Though fawning is most oft used to describe someone who is over the top in the flattery department (think old school brown nose), the term is derived from the Old English fægnian, meaning “rejoice, exult, be glad.”
I just knew it was going to be that kind of day when I drove toward Holt Pond Preserve this morning. First, on Route 302, a deer dashed in front of my truck–and I avoided hitting it by mere inches. (And being hit by the woman who was smack dab on my tail.) Then, as I drove up to the summit of Perley Road, a red fox crossed my path.
To top off my feeling of gladness, in the preserve’s parking lot I met up with the most gracious of hostesses, Lake Environmental Association‘s Education Director Alanna Doughty, and the ever delightful host, Loon Echo Land Trust‘s Stewardship Director Jon Evans. Those two dynamos had joined forces to lead a public walk that looped all the way around Holt Pond. Joining the group was a gentleman named Bob and two others–my dear friends Faith and Ben Hall. The Halls had arrived at their summer camp recently and this was my first opportunity to welcome them home. After intros and a discussion about how the two organizations have collaborated on projects including Holt Pond, along with an explanation of how they differ (LEA is about water science and protecting our precious lakes and ponds, while LELT is about protecting the uplands and lowlands that surround the watershed), we headed off on our adventure.
Within minutes, a small, rubbery green ball, about the size of a ping pong ball, caught our attention. This was the result of an apple oak gall female wasp (yes, there is such a species) that crawled up the tree trunk of a Northern red oak earlier in the spring and injected an egg into the center vein of a newly emerged leaf. As the larva grew, it caused a chemical reaction and mutated the leaf to form a gall around it. The leaf provided the larva sustenance. Had we left it alone, once it matured into a wasp, it would have sawed its way out through a small escape hole.
Because we were curious, however, Alanna split it open so everyone could see the spoke-like structure hidden inside, that provided support for the developing insect.
I shared with the group a little tidbit I learned last fall in Ireland. When working on the manuscript for the Book of Kells, monks used these galls for the color green, soaking them in beer or mead to create a dye.
That set the stage and from there on, we paused periodically to wonder, though I think we said at one point that we wanted to get all the way around before 1pm. But there’s so much to see that we had to stop. And because the pitcher plants grow beside the boardwalk, it was hard to ignore them. Being Alanna, she got down on her knees to talk about how this carnivorous plant functions, enticing insects into its pitcher-like leaves that are filled with water and digestive enzymes. Because of downward-sloping hairs on the leaf, insects can’t climb out and eventually they succumb–allowing the plant to break them down and absorb their nutrients.
Today, the pitcher’s flowers were beginning to bloom.
As our journey continued, we stopped to admire other flowers including the Indian Cucumber Root,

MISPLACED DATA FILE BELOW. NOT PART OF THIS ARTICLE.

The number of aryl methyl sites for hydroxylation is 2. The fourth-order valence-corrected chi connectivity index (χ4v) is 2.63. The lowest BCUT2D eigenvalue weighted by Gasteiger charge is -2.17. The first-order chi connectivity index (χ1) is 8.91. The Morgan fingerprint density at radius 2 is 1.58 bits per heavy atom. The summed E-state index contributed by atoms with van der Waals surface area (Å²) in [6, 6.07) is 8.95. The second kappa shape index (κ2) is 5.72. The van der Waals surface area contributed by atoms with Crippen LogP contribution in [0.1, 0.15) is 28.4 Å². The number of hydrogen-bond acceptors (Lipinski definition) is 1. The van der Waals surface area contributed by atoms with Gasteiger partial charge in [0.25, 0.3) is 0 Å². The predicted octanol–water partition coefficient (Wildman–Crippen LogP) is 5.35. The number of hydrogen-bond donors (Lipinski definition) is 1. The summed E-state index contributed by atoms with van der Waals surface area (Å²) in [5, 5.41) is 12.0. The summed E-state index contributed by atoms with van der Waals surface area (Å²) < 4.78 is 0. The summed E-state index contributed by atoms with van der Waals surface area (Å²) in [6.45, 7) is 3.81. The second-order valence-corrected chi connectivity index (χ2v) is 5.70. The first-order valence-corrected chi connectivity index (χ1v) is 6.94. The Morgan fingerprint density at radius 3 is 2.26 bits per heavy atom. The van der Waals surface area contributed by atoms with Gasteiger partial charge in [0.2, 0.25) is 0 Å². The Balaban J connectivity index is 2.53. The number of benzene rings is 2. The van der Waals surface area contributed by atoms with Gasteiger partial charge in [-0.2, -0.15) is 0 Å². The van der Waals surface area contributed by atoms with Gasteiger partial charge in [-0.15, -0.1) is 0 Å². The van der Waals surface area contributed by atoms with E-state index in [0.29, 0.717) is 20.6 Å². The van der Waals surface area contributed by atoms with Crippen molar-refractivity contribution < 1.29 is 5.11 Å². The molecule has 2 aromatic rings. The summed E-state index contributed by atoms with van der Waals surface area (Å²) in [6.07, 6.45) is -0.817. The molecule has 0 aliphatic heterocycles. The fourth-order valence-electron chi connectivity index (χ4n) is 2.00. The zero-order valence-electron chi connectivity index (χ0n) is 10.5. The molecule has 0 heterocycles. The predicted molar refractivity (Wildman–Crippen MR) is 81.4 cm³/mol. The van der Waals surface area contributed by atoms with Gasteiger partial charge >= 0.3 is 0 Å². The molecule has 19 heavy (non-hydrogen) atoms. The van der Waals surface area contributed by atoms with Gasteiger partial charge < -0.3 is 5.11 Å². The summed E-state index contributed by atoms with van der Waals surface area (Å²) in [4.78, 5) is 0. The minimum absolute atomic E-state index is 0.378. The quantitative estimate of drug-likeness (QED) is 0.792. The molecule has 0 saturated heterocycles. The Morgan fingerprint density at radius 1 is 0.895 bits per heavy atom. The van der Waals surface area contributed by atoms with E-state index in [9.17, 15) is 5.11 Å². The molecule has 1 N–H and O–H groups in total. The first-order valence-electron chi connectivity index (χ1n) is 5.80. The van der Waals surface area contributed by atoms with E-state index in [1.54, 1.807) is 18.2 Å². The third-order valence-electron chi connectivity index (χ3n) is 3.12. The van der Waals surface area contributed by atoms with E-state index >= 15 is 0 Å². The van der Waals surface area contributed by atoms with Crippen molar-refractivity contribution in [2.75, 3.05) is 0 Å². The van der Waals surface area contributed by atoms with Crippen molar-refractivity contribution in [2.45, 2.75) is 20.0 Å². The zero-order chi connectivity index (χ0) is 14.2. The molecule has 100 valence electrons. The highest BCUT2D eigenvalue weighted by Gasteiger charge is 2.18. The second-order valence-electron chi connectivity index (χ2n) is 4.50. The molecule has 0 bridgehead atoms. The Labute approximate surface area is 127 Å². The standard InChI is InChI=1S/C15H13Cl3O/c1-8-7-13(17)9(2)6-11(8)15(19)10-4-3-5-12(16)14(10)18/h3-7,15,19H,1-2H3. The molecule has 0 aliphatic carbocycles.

Jack in the Pulpit,
and pink lady’s slipper.
To show off the contorted growth of a tree, Faith graciously took a brief break at the beech.
While Jon shared a lot of information about South Bridgton’s historical past, Alanna enlightened us on the works of nature, including the bladder sedge with its inflated, teardrop-shaped sacs that enclose its fruit. Though common, like the pitcher plant flowers, it’s otherworldly in form.
And then we got stumped by one shrub we should have known. Witherod (wild raisin) or Nannyberry? We decided on the latter for a couple of reasons–the petioles (stems) of the leaves were somewhat winged and the veins beneath the leaves were not scurfy. Scurfy? That was a new term for me–meaning rough to the touch or covered with scales.
As our journey continued, we passed lots of hobblebush in the understory. But not to be missed were the witch hazels. And more galls, this time the witch’s cap that grows on their leaves and forms a cone-shaped structure much like a witch’s cap. How fitting that the Witch Hazel Cone Gall Aphid (Hormaphis hamamelidis) chose this particular shrub. Having caused the leaf to form a gall around her, mother aphid stayed inside, where she’s protected as she feeds and reproduces.
During our journey, we shared brains and eyes. I’m thankful for others who thought to look up, and spotted a porcupine looking down.
We also looked down, spying the spot where a bird took a dust bath.
In this case, it was the work of a ruffed grouse that wanted to rid itself of lice and mites. A stray feather was also left behind. Do you see it?
But our best find of all–a young fawn curled up beside the trail. I was leading and talking at the time and didn’t even see it. Faith quietly called me back and I was sure she wanted to show me a snake. We paused quickly to take a few photos and this babe never flinched, obeying its mother’s order to stay put while she went off to feed. (I used to try that at the end of the aisle in a grocery store when my guys were young–but they did their fair share of flinching.)
We’d been blessed–and we all rejoiced while fawning with wonder.